Competition in a chemostat between the versatile Thiobacillus A2 and the specialized T. neapolitanus for thiosulfate as the sole growth-limiting substrate, led to dominance of the specialized over the versatile organism, at dilution rates ≥0.025 h-1. Increasing concentrations of acetate or glycollate in the thiosulfate medium caused increased relative numbers of T. A2 in steady states at D=0.07 h-1. Eventually, with 10–12 mmol of organic substrate per litre, complete dominance of T. A2 over T. neapolitanus occurred.
Mixed cultures of T. A2 and a specialized spirillumshaped heterotroph, competing for acetate as sole growth-limiting substrate resulted in complete dominance of the heterotroph at dilution rates of 0.07 and 0.15 h-1. In this case increasing concentrations of thiosulfate in the acetate medium, up to 10 mM, eventually led to the elimination of the heterotroph.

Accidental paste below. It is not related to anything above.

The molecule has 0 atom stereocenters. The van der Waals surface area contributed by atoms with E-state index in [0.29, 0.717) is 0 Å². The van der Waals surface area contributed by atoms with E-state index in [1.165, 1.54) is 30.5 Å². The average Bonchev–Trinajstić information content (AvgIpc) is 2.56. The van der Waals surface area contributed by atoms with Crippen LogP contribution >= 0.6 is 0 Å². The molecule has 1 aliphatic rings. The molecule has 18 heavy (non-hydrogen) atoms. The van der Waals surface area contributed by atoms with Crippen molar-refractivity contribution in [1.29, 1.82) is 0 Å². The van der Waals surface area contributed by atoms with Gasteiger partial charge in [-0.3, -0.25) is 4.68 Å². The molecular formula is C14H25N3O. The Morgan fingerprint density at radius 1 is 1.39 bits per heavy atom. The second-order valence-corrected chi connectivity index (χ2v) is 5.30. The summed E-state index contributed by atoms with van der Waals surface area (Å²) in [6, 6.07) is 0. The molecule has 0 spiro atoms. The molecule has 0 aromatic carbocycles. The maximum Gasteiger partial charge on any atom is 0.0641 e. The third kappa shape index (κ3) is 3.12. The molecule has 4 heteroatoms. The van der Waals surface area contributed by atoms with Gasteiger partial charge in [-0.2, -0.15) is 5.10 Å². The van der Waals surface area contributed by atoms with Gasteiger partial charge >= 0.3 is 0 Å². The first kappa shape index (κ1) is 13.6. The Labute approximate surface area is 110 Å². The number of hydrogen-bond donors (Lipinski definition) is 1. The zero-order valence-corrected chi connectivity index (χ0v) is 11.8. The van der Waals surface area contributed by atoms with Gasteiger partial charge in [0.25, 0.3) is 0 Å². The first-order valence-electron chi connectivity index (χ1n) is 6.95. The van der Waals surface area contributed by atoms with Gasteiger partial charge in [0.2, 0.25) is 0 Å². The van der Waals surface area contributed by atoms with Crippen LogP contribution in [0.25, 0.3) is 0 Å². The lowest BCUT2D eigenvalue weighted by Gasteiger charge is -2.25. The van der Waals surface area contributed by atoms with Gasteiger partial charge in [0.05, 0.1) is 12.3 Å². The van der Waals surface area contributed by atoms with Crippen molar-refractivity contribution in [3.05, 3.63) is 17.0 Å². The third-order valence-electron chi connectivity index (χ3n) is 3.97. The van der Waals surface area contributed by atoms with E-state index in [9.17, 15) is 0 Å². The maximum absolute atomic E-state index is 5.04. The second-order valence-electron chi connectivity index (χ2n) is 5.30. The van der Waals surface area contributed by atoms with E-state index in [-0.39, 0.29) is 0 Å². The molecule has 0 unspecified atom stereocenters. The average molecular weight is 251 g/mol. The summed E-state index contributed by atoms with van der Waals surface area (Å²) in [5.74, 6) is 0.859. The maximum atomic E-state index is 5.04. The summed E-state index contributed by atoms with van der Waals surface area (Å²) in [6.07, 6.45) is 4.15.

These results have been interpreted as evidence that T. A2 was growing mixotrophically. As the concentration of the second substrate was raised, the number of T. A2 cells increased and as a result T. A2 consumed an increasing portion of the common substrate.
In mixed chemostat cultures containing all three organisms, T. A2 could maintain itself with all tested ratios of acetate and thiosulfate in the inflowing medium. The heterotroph was excluded from the culture below a relatively low acetate to thiosulfate ratio, whilst above a relatively high acetate to thiosulfate ratio T. neapolitanus was completely eliminated.
These results were discussed in relation to the ecological niche of Thiobacillus A2-type organisms.